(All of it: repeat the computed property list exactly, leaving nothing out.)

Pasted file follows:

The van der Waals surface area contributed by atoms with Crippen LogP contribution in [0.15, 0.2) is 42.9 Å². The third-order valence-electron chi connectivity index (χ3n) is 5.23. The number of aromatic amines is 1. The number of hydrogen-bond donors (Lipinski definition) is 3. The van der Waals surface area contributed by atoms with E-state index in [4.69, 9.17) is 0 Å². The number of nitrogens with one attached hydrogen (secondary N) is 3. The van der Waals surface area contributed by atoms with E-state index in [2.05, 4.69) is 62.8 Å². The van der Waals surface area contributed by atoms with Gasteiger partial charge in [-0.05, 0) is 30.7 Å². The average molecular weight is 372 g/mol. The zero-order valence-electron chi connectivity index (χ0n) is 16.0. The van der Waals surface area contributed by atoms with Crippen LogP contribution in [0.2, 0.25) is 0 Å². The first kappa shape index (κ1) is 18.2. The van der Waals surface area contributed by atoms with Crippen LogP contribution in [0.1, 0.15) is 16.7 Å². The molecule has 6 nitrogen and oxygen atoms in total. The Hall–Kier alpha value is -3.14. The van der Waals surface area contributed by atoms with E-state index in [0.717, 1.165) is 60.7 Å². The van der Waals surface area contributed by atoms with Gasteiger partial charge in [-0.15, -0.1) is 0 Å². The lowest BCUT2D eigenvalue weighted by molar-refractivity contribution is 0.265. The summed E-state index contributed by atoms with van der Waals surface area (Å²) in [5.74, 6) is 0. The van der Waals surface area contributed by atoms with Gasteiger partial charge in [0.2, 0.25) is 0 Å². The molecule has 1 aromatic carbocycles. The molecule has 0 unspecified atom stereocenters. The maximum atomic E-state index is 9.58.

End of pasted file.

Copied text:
The van der Waals surface area contributed by atoms with Crippen LogP contribution in [0.15, 0.2) is 42.9 Å². The third-order valence-electron chi connectivity index (χ3n) is 5.23. The number of aromatic amines is 1. The number of hydrogen-bond donors (Lipinski definition) is 3. The van der Waals surface area contributed by atoms with E-state index in [4.69, 9.17) is 0 Å². The number of nitrogens with one attached hydrogen (secondary N) is 3. The van der Waals surface area contributed by atoms with E-state index in [2.05, 4.69) is 62.8 Å². The van der Waals surface area contributed by atoms with Gasteiger partial charge in [-0.05, 0) is 30.7 Å². The average molecular weight is 372 g/mol. The zero-order valence-electron chi connectivity index (χ0n) is 16.0. The van der Waals surface area contributed by atoms with Crippen LogP contribution in [0.2, 0.25) is 0 Å². The first kappa shape index (κ1) is 18.2. The van der Waals surface area contributed by atoms with Crippen LogP contribution in [0.1, 0.15) is 16.7 Å². The molecule has 6 nitrogen and oxygen atoms in total. The Hall–Kier alpha value is -3.14. The van der Waals surface area contributed by atoms with E-state index in [0.717, 1.165) is 60.7 Å². The van der Waals surface area contributed by atoms with Gasteiger partial charge in [-0.15, -0.1) is 0 Å². The lowest BCUT2D eigenvalue weighted by molar-refractivity contribution is 0.265. The summed E-state index contributed by atoms with van der Waals surface area (Å²) in [5.74, 6) is 0. The van der Waals surface area contributed by atoms with Gasteiger partial charge in [0.2, 0.25) is 0 Å². The molecule has 1 aromatic carbocycles. The molecule has 0 unspecified atom stereocenters. The maximum atomic E-state index is 9.58.